Donmar Warehouse Artistic Director Josie Rourke’s visceral production of Shakespeare’s Coriolanus fused the modern with the traditional, ruthlessness with humour and featured a striking finale that will live long in the memory of all who experienced it.

Nominated for:

  • Best Actor
  • Best Actor in a Supporting Role
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The Cripple Of Inishmaan
at Noël Coward Theatre (Albery)

Comedy of the darkest variety was delivered by the Michael Grandage Season when it revived Martin McDonagh’s tale of a small Irish town and one of its resident’s lust for escape. Harry Potter’s Daniel Radcliffe led the exceptional ensemble.

Nominated for:

  • Best Actress in a Supporting Role
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Derren Brown: Infamous
at Palace Theatre

Andy Nyman and Derren Brown joined forces once again to create Brown’s most personal and minimalist show to date. Packed with mind control and psychological illusion, charismatic showman Brown continued to put audiences under his spell. A win would mark Brown’s third Olivier Award.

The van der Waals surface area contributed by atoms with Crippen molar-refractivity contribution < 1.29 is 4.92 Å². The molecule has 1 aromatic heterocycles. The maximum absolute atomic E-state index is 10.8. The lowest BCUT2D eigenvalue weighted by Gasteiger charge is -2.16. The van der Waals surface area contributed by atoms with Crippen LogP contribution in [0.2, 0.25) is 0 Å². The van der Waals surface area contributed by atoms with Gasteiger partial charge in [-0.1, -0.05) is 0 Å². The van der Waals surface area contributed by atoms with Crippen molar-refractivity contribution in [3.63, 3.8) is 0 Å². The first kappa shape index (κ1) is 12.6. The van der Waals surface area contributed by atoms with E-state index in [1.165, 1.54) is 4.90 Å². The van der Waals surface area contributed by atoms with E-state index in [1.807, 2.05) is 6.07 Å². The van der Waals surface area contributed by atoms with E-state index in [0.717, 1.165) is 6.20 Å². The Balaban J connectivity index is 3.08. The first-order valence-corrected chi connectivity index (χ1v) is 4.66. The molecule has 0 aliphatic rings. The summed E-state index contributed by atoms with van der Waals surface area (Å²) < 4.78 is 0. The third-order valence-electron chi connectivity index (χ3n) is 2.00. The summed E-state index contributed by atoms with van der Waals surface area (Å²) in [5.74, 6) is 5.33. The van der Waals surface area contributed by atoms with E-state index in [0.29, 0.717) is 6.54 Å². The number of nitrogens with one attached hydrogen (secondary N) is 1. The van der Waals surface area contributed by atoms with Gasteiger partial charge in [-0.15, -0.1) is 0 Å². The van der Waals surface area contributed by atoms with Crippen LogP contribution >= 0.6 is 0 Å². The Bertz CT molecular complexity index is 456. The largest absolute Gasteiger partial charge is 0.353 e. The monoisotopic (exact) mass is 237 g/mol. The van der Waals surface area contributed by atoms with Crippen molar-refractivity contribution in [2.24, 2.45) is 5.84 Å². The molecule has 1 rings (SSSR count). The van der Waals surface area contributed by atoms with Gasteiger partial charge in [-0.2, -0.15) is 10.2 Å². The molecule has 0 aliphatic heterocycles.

Nominated for:

  • Best Entertainment & Family
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The Duck House
at Vaudeville Theatre

The MPs' expense scandal took centre stage in Have I Got News For You writers Dan Patterson and Colin Swash’s debut play starring Ben Miller as a Labour backbencher who will stop at no means to save his seat.

Nominated for:

  • Best New Comedy
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Eat, Pray, Laugh!
at London Palladium

Barrie Humphries’ long-awaited return to the West End saw him bring back many of his much-loved characters, from the leering Les Patterson to the iconic Dame Edna, in an entertaining and riotous production that had audiences rolling in the aisles with laughter.

Nominated for:

  • Best Entertainment & Family
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Eric And Little Ern
at Vaudeville Theatre